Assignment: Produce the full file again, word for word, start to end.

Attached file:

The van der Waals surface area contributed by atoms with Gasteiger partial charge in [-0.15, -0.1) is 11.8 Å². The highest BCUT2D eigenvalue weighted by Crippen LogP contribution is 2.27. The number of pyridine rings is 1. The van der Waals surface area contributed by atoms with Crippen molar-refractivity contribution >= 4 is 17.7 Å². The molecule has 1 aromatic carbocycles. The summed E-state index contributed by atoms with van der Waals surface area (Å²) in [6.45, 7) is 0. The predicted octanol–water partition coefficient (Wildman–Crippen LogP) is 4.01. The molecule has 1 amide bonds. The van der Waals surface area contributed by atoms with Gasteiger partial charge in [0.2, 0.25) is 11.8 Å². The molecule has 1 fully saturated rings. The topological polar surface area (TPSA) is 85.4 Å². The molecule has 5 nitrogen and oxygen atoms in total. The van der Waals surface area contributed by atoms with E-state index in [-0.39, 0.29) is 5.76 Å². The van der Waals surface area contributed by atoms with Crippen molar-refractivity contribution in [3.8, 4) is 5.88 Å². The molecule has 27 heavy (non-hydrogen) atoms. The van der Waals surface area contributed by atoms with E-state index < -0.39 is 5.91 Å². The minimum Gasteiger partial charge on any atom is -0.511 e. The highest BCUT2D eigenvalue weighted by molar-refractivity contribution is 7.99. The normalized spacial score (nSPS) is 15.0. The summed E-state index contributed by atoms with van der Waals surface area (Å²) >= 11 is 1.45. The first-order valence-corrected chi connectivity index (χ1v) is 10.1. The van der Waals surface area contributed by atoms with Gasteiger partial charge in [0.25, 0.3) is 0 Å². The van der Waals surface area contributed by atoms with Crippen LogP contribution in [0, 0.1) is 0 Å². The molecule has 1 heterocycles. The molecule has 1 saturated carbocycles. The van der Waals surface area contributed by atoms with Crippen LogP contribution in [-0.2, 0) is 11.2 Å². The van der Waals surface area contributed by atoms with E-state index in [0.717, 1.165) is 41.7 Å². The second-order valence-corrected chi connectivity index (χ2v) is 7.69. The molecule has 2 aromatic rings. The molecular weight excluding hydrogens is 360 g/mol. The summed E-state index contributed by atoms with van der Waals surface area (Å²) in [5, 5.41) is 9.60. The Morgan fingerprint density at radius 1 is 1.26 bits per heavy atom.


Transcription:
The van der Waals surface area contributed by atoms with Gasteiger partial charge in [-0.15, -0.1) is 11.8 Å². The highest BCUT2D eigenvalue weighted by Crippen LogP contribution is 2.27. The number of pyridine rings is 1. The van der Waals surface area contributed by atoms with Crippen molar-refractivity contribution >= 4 is 17.7 Å². The molecule has 1 aromatic carbocycles. The summed E-state index contributed by atoms with van der Waals surface area (Å²) in [6.45, 7) is 0. The predicted octanol–water partition coefficient (Wildman–Crippen LogP) is 4.01. The molecule has 1 amide bonds. The van der Waals surface area contributed by atoms with Gasteiger partial charge in [0.2, 0.25) is 11.8 Å². The molecule has 1 fully saturated rings. The topological polar surface area (TPSA) is 85.4 Å². The molecule has 5 nitrogen and oxygen atoms in total. The van der Waals surface area contributed by atoms with E-state index in [-0.39, 0.29) is 5.76 Å². The van der Waals surface area contributed by atoms with Crippen molar-refractivity contribution in [3.8, 4) is 5.88 Å². The molecule has 27 heavy (non-hydrogen) atoms. The van der Waals surface area contributed by atoms with E-state index < -0.39 is 5.91 Å². The minimum Gasteiger partial charge on any atom is -0.511 e. The highest BCUT2D eigenvalue weighted by molar-refractivity contribution is 7.99. The normalized spacial score (nSPS) is 15.0. The summed E-state index contributed by atoms with van der Waals surface area (Å²) >= 11 is 1.45. The first-order valence-corrected chi connectivity index (χ1v) is 10.1. The van der Waals surface area contributed by atoms with Gasteiger partial charge in [0.25, 0.3) is 0 Å². The van der Waals surface area contributed by atoms with Crippen LogP contribution in [0, 0.1) is 0 Å². The molecule has 1 heterocycles. The molecule has 1 saturated carbocycles. The van der Waals surface area contributed by atoms with Crippen LogP contribution in [-0.2, 0) is 11.2 Å². The van der Waals surface area contributed by atoms with E-state index in [0.717, 1.165) is 41.7 Å². The second-order valence-corrected chi connectivity index (χ2v) is 7.69. The molecule has 2 aromatic rings. The molecular weight excluding hydrogens is 360 g/mol. The summed E-state index contributed by atoms with van der Waals surface area (Å²) in [5, 5.41) is 9.60. The Morgan fingerprint density at radius 1 is 1.26 bits per heavy atom.